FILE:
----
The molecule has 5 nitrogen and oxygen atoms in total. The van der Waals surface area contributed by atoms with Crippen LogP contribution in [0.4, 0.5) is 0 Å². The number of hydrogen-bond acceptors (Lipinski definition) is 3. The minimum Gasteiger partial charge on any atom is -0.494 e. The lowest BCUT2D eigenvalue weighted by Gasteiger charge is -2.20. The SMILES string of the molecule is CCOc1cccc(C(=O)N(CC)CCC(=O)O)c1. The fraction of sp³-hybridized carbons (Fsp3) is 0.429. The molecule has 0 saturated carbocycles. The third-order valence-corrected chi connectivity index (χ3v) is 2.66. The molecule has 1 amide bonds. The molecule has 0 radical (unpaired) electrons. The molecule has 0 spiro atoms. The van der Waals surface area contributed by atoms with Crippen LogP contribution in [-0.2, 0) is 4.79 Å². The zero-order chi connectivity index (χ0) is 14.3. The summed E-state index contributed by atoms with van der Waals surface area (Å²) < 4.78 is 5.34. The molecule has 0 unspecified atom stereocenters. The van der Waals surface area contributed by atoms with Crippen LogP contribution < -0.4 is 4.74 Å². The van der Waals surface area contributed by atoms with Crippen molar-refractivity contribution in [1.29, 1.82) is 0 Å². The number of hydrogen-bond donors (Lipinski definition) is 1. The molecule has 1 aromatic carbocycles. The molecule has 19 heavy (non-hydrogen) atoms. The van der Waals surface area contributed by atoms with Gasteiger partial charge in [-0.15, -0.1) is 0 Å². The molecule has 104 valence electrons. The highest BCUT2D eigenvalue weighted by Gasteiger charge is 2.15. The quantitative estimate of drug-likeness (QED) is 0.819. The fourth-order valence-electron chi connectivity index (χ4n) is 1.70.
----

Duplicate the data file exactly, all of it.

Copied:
The molecule has 5 nitrogen and oxygen atoms in total. The van der Waals surface area contributed by atoms with Crippen LogP contribution in [0.4, 0.5) is 0 Å². The number of hydrogen-bond acceptors (Lipinski definition) is 3. The minimum Gasteiger partial charge on any atom is -0.494 e. The lowest BCUT2D eigenvalue weighted by Gasteiger charge is -2.20. The SMILES string of the molecule is CCOc1cccc(C(=O)N(CC)CCC(=O)O)c1. The fraction of sp³-hybridized carbons (Fsp3) is 0.429. The molecule has 0 saturated carbocycles. The third-order valence-corrected chi connectivity index (χ3v) is 2.66. The molecule has 1 amide bonds. The molecule has 0 radical (unpaired) electrons. The molecule has 0 spiro atoms. The van der Waals surface area contributed by atoms with Crippen LogP contribution in [-0.2, 0) is 4.79 Å². The zero-order chi connectivity index (χ0) is 14.3. The summed E-state index contributed by atoms with van der Waals surface area (Å²) < 4.78 is 5.34. The molecule has 0 unspecified atom stereocenters. The van der Waals surface area contributed by atoms with Crippen LogP contribution < -0.4 is 4.74 Å². The van der Waals surface area contributed by atoms with Crippen molar-refractivity contribution in [1.29, 1.82) is 0 Å². The number of hydrogen-bond donors (Lipinski definition) is 1. The molecule has 1 aromatic carbocycles. The molecule has 19 heavy (non-hydrogen) atoms. The van der Waals surface area contributed by atoms with Gasteiger partial charge in [-0.15, -0.1) is 0 Å². The molecule has 104 valence electrons. The highest BCUT2D eigenvalue weighted by Gasteiger charge is 2.15. The quantitative estimate of drug-likeness (QED) is 0.819. The fourth-order valence-electron chi connectivity index (χ4n) is 1.70.